Another point of contention is whether a particular political party—with the Liberal Party most commonly pointed to—would benefit from voluntary voting. While there is still conjecture on this, I will again refer to Evans, who wrote in 2006:

There appears to be a consensus that there would have been the same result at each of the last four elections if they had been held under a voluntary regime.

I need to repeat that:

There appears to be a consensus that there would have been the same result at each of the last four elections if they had been held under a voluntary regime.

Pollster Antony Green, in contributing to the current debate, wrote late last year that, had voluntary voting been in place at the 2010 federal election, there might have been a different outcome. My view is that, had there been a different voting system in place, Australians might well have voted with a different intention from the votes they cast in 2010. One thing is for sure, though: over 90 per cent of adult Australian citizens, of all means and walks of life, will be compelled to contribute their say on who should govern for all of us, and that is what counts the most.

I am not going to take up the rest of my time in advancing my propositions in support of compulsory voting. I remember a note from the former Prime Minister John Howard that suggested he did not agree with me on this issue. It was a very forthright private note where he noted that he was not going to appoint me to a position I had asked for and he let me know that he did not like my opinions on compulsory voting. I personally think compulsory voting is extremely important because, as each generation comes through, they are drawn to the ballot box. They do not have to vote. They can pick up a piece of paper like that. I say to the member for Gippsland, who is sitting beside me, that their name is crossed off the register, they are handed two pieces of paper and they can put a cross across them and throw them in the bin. You do not have to vote.

Voting is not compulsory, but we are asking you to contribute to the democratic system that we have here in this nation, which is really important. If we do not say to the youngest in our communities, 'This is really important,' how will they ever know? If they are not drawn in by law or by the threat of a fine to contribute to the national debate, and therefore, quite seriously, if they know that they have to vote, they get a chance to consider how they might vote.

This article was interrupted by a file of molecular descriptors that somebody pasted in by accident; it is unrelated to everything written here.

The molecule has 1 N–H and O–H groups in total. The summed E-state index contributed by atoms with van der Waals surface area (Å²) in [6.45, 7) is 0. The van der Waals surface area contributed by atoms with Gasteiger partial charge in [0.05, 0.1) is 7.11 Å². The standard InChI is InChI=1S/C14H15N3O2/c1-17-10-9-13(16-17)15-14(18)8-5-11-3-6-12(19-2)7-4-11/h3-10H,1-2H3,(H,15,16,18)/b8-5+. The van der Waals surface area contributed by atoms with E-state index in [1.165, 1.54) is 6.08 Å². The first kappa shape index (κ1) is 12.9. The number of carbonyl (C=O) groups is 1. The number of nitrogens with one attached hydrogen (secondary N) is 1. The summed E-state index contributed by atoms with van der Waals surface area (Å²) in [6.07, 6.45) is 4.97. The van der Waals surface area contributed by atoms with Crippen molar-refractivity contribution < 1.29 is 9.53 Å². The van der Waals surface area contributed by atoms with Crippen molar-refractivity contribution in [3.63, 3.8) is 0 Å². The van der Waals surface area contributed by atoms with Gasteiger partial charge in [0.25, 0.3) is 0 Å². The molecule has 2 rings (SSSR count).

Mr Deputy Speaker, I want to say this to you, because you and I came into this House at the same time and I have the highest regard for you. I remember a time three days before an election campaign which was crucial to me in a marginal seat in Victoria. They were very difficult and rough times, which made it very difficult to win. I had to deliver some keys to one of my staff members to open one of our business stores early in the morning, and her son was there. He was going to be handing out for me the following Saturday, and I said to him, 'Dean, are you right for Saturday?' and he said, 'Who are we playing?' His mindset was on the local football. We as politicians, especially in this House in Canberra, need to remember that there is a world outside of this place that is not particularly interested in us. The only way that we can draw them in is through this compulsory voting system. Personally, I think it is crucially important that we hand on to our generations that out of Queensland in 1915 our forefathers said: 'Look, this is really important. It is not about who wins or loses. It is about everybody in this nation contributing to who runs this nation.' Both you and I have suffered the slings and arrows of political ups and downs and turbulence. We have been in and out, and the Deputy Speaker has seen more comings and goings than most members of this House. He has decided to continue in this place, which I applaud him for, because we need the experience and the benefit that he has given this place over a long time, and will continue to give. Compulsory voting has been a great benefit to this country and will continue to be a benefit to this country long after I have left this House.